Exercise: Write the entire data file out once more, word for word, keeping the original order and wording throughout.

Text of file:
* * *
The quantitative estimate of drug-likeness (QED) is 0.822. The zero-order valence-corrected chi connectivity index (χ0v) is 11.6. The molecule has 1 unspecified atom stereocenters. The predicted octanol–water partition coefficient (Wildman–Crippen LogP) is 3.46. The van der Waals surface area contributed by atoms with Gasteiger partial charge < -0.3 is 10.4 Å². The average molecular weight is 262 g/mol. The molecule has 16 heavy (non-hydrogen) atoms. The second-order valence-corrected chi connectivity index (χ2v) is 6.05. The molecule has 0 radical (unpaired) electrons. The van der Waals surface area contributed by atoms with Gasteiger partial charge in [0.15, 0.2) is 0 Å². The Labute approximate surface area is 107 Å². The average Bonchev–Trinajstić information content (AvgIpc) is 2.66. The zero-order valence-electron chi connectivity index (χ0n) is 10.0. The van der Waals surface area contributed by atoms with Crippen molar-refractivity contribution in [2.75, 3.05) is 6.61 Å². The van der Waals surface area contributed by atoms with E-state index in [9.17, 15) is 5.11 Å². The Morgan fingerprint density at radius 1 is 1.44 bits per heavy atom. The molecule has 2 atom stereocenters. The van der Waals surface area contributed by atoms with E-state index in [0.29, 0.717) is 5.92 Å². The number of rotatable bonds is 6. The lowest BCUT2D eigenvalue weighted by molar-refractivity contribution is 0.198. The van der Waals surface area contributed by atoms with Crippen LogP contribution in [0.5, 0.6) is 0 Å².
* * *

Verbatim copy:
The quantitative estimate of drug-likeness (QED) is 0.822. The zero-order valence-corrected chi connectivity index (χ0v) is 11.6. The molecule has 1 unspecified atom stereocenters. The predicted octanol–water partition coefficient (Wildman–Crippen LogP) is 3.46. The van der Waals surface area contributed by atoms with Gasteiger partial charge < -0.3 is 10.4 Å². The average molecular weight is 262 g/mol. The molecule has 16 heavy (non-hydrogen) atoms. The second-order valence-corrected chi connectivity index (χ2v) is 6.05. The molecule has 0 radical (unpaired) electrons. The van der Waals surface area contributed by atoms with Gasteiger partial charge in [0.15, 0.2) is 0 Å². The Labute approximate surface area is 107 Å². The average Bonchev–Trinajstić information content (AvgIpc) is 2.66. The zero-order valence-electron chi connectivity index (χ0n) is 10.0. The van der Waals surface area contributed by atoms with Crippen molar-refractivity contribution in [2.75, 3.05) is 6.61 Å². The van der Waals surface area contributed by atoms with E-state index in [9.17, 15) is 5.11 Å². The Morgan fingerprint density at radius 1 is 1.44 bits per heavy atom. The molecule has 2 atom stereocenters. The van der Waals surface area contributed by atoms with E-state index in [0.29, 0.717) is 5.92 Å². The number of rotatable bonds is 6. The lowest BCUT2D eigenvalue weighted by molar-refractivity contribution is 0.198. The van der Waals surface area contributed by atoms with Crippen LogP contribution in [0.5, 0.6) is 0 Å².